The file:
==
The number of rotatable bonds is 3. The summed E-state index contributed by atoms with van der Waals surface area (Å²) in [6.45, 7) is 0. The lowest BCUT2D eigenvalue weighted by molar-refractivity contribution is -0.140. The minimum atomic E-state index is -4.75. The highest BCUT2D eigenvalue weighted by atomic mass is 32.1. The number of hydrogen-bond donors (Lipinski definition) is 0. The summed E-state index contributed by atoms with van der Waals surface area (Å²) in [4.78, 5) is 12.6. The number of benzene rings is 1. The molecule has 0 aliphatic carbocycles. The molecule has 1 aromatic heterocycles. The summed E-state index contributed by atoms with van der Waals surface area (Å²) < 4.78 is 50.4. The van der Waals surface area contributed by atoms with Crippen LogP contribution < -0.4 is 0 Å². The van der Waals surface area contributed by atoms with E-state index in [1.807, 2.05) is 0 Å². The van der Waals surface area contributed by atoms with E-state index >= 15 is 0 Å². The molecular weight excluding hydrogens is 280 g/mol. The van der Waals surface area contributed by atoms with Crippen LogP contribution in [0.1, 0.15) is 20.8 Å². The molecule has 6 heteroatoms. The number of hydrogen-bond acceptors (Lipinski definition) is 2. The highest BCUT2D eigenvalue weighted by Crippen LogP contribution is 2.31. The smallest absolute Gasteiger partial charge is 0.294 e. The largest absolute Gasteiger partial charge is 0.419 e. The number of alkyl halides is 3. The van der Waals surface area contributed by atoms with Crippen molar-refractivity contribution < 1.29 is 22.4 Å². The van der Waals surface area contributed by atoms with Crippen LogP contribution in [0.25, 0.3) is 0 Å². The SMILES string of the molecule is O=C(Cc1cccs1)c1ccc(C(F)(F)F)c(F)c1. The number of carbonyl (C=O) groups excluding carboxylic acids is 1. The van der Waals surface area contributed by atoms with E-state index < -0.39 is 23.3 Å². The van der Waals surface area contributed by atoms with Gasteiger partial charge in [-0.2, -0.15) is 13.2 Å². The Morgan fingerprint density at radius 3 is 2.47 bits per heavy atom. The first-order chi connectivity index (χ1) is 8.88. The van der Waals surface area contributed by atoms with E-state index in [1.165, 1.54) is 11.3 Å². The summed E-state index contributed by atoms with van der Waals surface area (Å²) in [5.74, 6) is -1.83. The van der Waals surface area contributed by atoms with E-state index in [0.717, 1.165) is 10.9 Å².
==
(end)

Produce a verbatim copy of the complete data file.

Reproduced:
The number of rotatable bonds is 3. The summed E-state index contributed by atoms with van der Waals surface area (Å²) in [6.45, 7) is 0. The lowest BCUT2D eigenvalue weighted by molar-refractivity contribution is -0.140. The minimum atomic E-state index is -4.75. The highest BCUT2D eigenvalue weighted by atomic mass is 32.1. The number of hydrogen-bond donors (Lipinski definition) is 0. The summed E-state index contributed by atoms with van der Waals surface area (Å²) in [4.78, 5) is 12.6. The number of benzene rings is 1. The molecule has 0 aliphatic carbocycles. The molecule has 1 aromatic heterocycles. The summed E-state index contributed by atoms with van der Waals surface area (Å²) < 4.78 is 50.4. The van der Waals surface area contributed by atoms with Crippen LogP contribution < -0.4 is 0 Å². The van der Waals surface area contributed by atoms with E-state index in [1.807, 2.05) is 0 Å². The van der Waals surface area contributed by atoms with E-state index >= 15 is 0 Å². The molecular weight excluding hydrogens is 280 g/mol. The van der Waals surface area contributed by atoms with Crippen LogP contribution in [0.1, 0.15) is 20.8 Å². The molecule has 6 heteroatoms. The number of hydrogen-bond acceptors (Lipinski definition) is 2. The highest BCUT2D eigenvalue weighted by Crippen LogP contribution is 2.31. The smallest absolute Gasteiger partial charge is 0.294 e. The largest absolute Gasteiger partial charge is 0.419 e. The number of alkyl halides is 3. The van der Waals surface area contributed by atoms with Crippen molar-refractivity contribution < 1.29 is 22.4 Å². The van der Waals surface area contributed by atoms with Crippen LogP contribution in [0.25, 0.3) is 0 Å². The SMILES string of the molecule is O=C(Cc1cccs1)c1ccc(C(F)(F)F)c(F)c1. The number of carbonyl (C=O) groups excluding carboxylic acids is 1. The van der Waals surface area contributed by atoms with E-state index < -0.39 is 23.3 Å². The van der Waals surface area contributed by atoms with Gasteiger partial charge in [-0.2, -0.15) is 13.2 Å². The Morgan fingerprint density at radius 3 is 2.47 bits per heavy atom. The first-order chi connectivity index (χ1) is 8.88. The van der Waals surface area contributed by atoms with E-state index in [1.165, 1.54) is 11.3 Å². The summed E-state index contributed by atoms with van der Waals surface area (Å²) in [5.74, 6) is -1.83. The van der Waals surface area contributed by atoms with E-state index in [0.717, 1.165) is 10.9 Å².